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Published: Tuesday, 10/19/2010

Classes in security training forming

BY BRIDGET THARP
BLADE STAFF WRITER

A program to train security personnel is to begin next year at Owens Community College.

Applications are being accepted for the Private Armed Security Training Academy at Owens' School of Public Safety and Emergency Preparedness. Tuition is $1,450, and the first class of up to 24 students will begin Jan. 24. Graduates will be prepared for state certification.

The seven-week course is the only one of its kind in northwest Ohio and will prepare students for a field that the U.S. Bureau of Labor Statistics' latest Occupational Outlook Handbook recognized as among the 30 fastest-growing job fields.

According to the 2010-11 edition, the employment of security guards and casino surveillance officers is expected to increase 14 percent by 2018.

"In today's economy, that's significant growth," Mike Cornell, director of the Center for Emergency Preparedness at Owens, said. "When it comes to critical infrastructure, nuclear power plants, water plants, bridges, it's really the private-security sectors that's going to be called on to protect those."

The median income for security guards in May, 2008, was $23,460, or about $11.25 an hour, while casino guards were paid $28,850, or about $13.85 an hour. Guards certified to carry firearms typically are paid more, according to the Bureau of Labor Statistics, although no wage estimates were provided in the latest handbook.

Security guards to be hired at the $250 million casino under construction in East Toledo, Hollywood Casino, will not be armed, said Karen Bailey, director of public affairs for Penn National Gaming. How many security officers will be hired will not be determined until six months before the casino opens in 2012, she added.

A recent survey of Northwest Ohio firms by Owens estimates security guards are paid $31,000, or $15 an hour, Mr. Cornell said. Most are unarmed.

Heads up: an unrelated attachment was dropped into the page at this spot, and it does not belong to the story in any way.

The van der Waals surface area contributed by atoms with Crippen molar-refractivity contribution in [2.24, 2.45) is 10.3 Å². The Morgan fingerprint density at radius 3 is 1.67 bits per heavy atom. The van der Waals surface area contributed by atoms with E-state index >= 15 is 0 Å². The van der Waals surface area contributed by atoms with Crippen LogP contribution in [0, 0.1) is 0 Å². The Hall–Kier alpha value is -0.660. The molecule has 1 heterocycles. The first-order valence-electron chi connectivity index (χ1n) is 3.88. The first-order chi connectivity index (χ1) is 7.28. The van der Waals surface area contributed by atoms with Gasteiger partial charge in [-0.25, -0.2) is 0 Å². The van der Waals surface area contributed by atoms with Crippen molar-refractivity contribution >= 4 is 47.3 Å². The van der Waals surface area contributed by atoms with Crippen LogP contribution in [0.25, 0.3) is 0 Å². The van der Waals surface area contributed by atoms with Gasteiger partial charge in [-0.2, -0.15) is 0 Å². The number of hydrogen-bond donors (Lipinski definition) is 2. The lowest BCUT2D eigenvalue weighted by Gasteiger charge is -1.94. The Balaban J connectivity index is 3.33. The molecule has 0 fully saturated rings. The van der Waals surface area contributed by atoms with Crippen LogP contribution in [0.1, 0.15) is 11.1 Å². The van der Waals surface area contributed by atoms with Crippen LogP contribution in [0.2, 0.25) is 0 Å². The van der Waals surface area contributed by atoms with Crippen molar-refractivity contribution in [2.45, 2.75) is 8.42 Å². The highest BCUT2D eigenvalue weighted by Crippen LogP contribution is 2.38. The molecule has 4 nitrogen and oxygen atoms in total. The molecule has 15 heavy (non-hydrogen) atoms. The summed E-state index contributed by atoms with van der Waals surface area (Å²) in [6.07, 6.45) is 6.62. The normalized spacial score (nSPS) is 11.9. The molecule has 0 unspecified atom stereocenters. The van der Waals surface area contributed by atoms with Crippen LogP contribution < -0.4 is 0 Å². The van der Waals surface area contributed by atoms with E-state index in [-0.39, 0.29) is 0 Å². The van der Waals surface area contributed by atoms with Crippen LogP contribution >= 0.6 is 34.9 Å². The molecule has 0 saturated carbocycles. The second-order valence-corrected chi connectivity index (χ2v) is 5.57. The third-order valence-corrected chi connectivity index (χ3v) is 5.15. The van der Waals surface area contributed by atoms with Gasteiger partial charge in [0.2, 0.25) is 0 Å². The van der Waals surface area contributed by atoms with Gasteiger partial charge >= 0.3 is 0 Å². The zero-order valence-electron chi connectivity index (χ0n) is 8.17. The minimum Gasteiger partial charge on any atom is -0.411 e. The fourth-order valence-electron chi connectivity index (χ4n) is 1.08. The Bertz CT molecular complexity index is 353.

Business that did not employ guards who carry firearms reported to Owens that "the reason they stay away from armed security is because there has never really been a standard" for training, Mr. Cornell said.

"This is going to provide a source of individuals who are well trained, that have a high level of integrity and professionalism," Mr. Cornell said.

Applicants for the armed security program must submit to a criminal background check and fingerprinting, physical agility test, and a short interview in a process similar to prospective students of the police academy at Owens, Mr. Cornell added.

Both new students and established professionals may be attracted to the new training program, said Robert Albright, coordinator of public service training at Owens' school of public safety and emergency preparedness.

"I think you'll see the folks that are already working to enhance their career will come through the program, and I think the new people that are just getting into the career field will get in to the program," Mr. Albright said.

Contact Bridget Tharp at:

btharp@theblade.com

or 419-724-6086.



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